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The era of large-scale consolidation among the major container carriers is likely at an end, delegates at last week’s TOC Container Supply Chain event in Rotterdam heard.
Lars Jensen, chief executive of SeaIntelligence Consulting, said the largest carriers were now reaching a scale that meant any further consolidation wold likely be impeded by competition authorities.
This was evidenced, he said, by the concessions Maersk had to accept from China’s Ministry of Commerce (Mofcom) in order to win approval for its takeover of Hamburg Süd.
Mofcom required Maersk and Hamburg Süd’s combined reefer slot capacity between Asia and Latin America be reduced from a 45-50% market share to 34-39% within 90 days of closing the deal, and Maersk has since reduced the number of reefer plugs on vessels deployed on the tradelane.
Mr Jensen said industry consolidation had been extremely strong over the last 20 years – the 10 largest carriers now operate around 80% of global capacity, compared with a little over 10% in 1998 – and had been additionally motivated in recent years by the introduction of ultra-large container vessels and the establishment of three deepsea operational alliances.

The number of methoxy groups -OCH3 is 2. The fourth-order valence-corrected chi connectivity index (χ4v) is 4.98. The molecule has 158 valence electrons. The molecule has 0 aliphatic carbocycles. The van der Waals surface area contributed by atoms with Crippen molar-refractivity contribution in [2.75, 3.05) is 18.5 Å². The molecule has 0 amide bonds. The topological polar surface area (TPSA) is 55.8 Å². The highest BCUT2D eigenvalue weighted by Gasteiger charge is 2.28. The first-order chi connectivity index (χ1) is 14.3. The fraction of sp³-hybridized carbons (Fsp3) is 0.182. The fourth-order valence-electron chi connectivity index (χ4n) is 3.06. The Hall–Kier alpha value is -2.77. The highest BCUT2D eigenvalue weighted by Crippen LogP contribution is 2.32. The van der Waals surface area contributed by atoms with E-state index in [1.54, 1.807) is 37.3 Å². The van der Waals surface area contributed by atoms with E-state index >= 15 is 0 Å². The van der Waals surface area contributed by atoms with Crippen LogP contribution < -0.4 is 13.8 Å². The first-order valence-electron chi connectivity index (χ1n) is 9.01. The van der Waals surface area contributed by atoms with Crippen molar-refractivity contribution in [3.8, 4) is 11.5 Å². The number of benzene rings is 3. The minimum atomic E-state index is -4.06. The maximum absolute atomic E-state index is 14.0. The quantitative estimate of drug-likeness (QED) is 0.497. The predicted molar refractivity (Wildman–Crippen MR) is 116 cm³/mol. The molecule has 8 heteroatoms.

“I now find it doubtful that there will be any further large mergers, because the approval they will have to obtain has become very difficult,” he told delegates. “Simple logic dictates that we are at the end of the process of consolidation among the largest carriers.”
However, shippers and forwarders hoping that greater consolidation would lead to more freight rate stability were likely to be disappointed, he added.
“Price volatility is three times worse today than it was 20 years ago,” he said.
And this leaves the current roster of mid-sized carriers facing some difficult strategic choices.
“Smaller carriers have grown phenomenally – some of them have grown their fleet capacity by over 50%, either by investing in larger vessels or more vessels and expanding their networks. However, the intra-regional trades they operate in do not have enough [demand] growth to cater for that [supply] growth, so there is likely to be more consolidation amongst mid-sized carriers.”
He added: “And that means they will be faced with three options: either ‘go big’ and invest in larger vessels; ‘go niche’; or get more subsidies from your government, which for some carriers remains a viable strategy.”